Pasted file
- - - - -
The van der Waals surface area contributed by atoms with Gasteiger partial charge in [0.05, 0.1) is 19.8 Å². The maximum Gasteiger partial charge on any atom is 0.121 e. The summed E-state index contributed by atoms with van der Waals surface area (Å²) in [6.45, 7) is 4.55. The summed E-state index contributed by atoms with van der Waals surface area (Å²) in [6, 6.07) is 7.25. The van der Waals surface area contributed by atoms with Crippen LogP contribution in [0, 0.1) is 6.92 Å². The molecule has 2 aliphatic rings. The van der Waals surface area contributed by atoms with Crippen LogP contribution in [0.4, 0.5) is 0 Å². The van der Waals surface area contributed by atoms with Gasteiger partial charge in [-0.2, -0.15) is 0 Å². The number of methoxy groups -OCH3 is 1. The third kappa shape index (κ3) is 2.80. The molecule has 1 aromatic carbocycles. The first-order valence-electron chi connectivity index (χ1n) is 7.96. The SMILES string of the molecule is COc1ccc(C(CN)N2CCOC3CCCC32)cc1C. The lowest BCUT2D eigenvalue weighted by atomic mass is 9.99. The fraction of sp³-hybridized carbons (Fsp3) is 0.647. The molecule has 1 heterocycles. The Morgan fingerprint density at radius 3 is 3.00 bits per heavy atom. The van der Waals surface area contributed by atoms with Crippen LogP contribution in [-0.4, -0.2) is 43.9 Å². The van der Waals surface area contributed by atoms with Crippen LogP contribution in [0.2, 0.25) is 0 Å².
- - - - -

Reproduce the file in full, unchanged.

The van der Waals surface area contributed by atoms with Gasteiger partial charge in [0.05, 0.1) is 19.8 Å². The maximum Gasteiger partial charge on any atom is 0.121 e. The summed E-state index contributed by atoms with van der Waals surface area (Å²) in [6.45, 7) is 4.55. The summed E-state index contributed by atoms with van der Waals surface area (Å²) in [6, 6.07) is 7.25. The van der Waals surface area contributed by atoms with Crippen LogP contribution in [0, 0.1) is 6.92 Å². The molecule has 2 aliphatic rings. The van der Waals surface area contributed by atoms with Crippen LogP contribution in [0.4, 0.5) is 0 Å². The van der Waals surface area contributed by atoms with Gasteiger partial charge in [-0.2, -0.15) is 0 Å². The number of methoxy groups -OCH3 is 1. The third kappa shape index (κ3) is 2.80. The molecule has 1 aromatic carbocycles. The first-order valence-electron chi connectivity index (χ1n) is 7.96. The SMILES string of the molecule is COc1ccc(C(CN)N2CCOC3CCCC32)cc1C. The lowest BCUT2D eigenvalue weighted by atomic mass is 9.99. The fraction of sp³-hybridized carbons (Fsp3) is 0.647. The molecule has 1 heterocycles. The Morgan fingerprint density at radius 3 is 3.00 bits per heavy atom. The van der Waals surface area contributed by atoms with Crippen LogP contribution in [-0.4, -0.2) is 43.9 Å². The van der Waals surface area contributed by atoms with Crippen LogP contribution in [0.2, 0.25) is 0 Å².